Distracted driving is a problem for anyone on the road. In Maryland alone, between 2007 and 2011, 152,000 people were injured in distracted driving accidents and about 1,100 were killed. Nearly two-thirds of drivers say they talked on a handheld cell phone while driving in the last month, and one in three do it on a regular basis.
Time to buy a new bluetooth headset!
Currently in Maryland, texting while driving is a primary offense and talking on a handheld phone is a secondary offense. This means that if a police officer spots you texting while driving, he can pull you over for it. But if he sees you talking on a handheld phone, he can’t pull you over unless you do something else wrong–like speeding.
All of this is about to change. On October 1, Maryland will join nine other states and the District of Columbia in making talking on a handheld phone while driving a primary offense. What doe this mean for you? If you're talking on your cell phones without the use of a hands-free device (such as a bluetooth headset), you can get pulled over and issued a ticket. And don't think that simply putting your phone on speaker is okay. If it's still in your hand, you can get pulled over!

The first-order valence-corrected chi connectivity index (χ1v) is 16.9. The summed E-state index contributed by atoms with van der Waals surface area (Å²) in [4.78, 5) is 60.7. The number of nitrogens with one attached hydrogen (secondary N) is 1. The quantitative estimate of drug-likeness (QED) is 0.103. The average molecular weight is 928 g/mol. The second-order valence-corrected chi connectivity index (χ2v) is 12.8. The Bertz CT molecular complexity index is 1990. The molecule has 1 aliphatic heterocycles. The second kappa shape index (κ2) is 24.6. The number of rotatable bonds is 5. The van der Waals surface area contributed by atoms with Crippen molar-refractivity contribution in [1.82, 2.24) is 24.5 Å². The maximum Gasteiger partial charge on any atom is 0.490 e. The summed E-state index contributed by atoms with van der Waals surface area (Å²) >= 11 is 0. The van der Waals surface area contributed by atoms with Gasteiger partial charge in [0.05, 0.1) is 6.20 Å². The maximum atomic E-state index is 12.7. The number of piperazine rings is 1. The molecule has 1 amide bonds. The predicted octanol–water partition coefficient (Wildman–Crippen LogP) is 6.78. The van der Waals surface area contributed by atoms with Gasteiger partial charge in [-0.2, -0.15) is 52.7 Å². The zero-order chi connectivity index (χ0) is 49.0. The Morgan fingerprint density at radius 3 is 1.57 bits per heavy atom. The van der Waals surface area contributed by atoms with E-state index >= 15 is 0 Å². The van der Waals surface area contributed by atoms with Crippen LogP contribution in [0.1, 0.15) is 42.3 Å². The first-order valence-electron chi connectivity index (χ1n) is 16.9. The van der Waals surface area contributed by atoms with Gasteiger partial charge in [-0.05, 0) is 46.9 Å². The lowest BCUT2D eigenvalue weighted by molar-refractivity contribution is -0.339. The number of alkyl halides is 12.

Under the new law, drivers who are emailing, texting or talking without a hands-free device can be pulled over and issued a ticket. The bill also ups the handheld phone punishment–from fines as low as $40 to as high as $500. And for the first time, getting caught could add points to your license.
Will the new law make us safer?
While the number of tickets for distracted driving is expected to increase (Washington, DC passed a similar law in 2004 and has issued 95,268 tickets for distracted driving, 87,851 of which were due to cellphone use), it's not clear whether the new law will reduce the number of accidents on Maryland roads. A 2009 study by the Insurance Institute for Highway Safety showed that the frequency of insurance collision claims did not change after Washington, DC passed its cellphone driving ban. The study showed that the frequency of claims paralleled those in Maryland and Virginia (states that did not have similar bans at the time) while there was no statistical difference in the District before and after the ban's passage.
Only time will tell whether the new law here in Maryland will make a real difference in terms of our safety on the road, but in the meantime, it's important that you understand the changes that will come into effect on October 1 and be prepared to comply with them.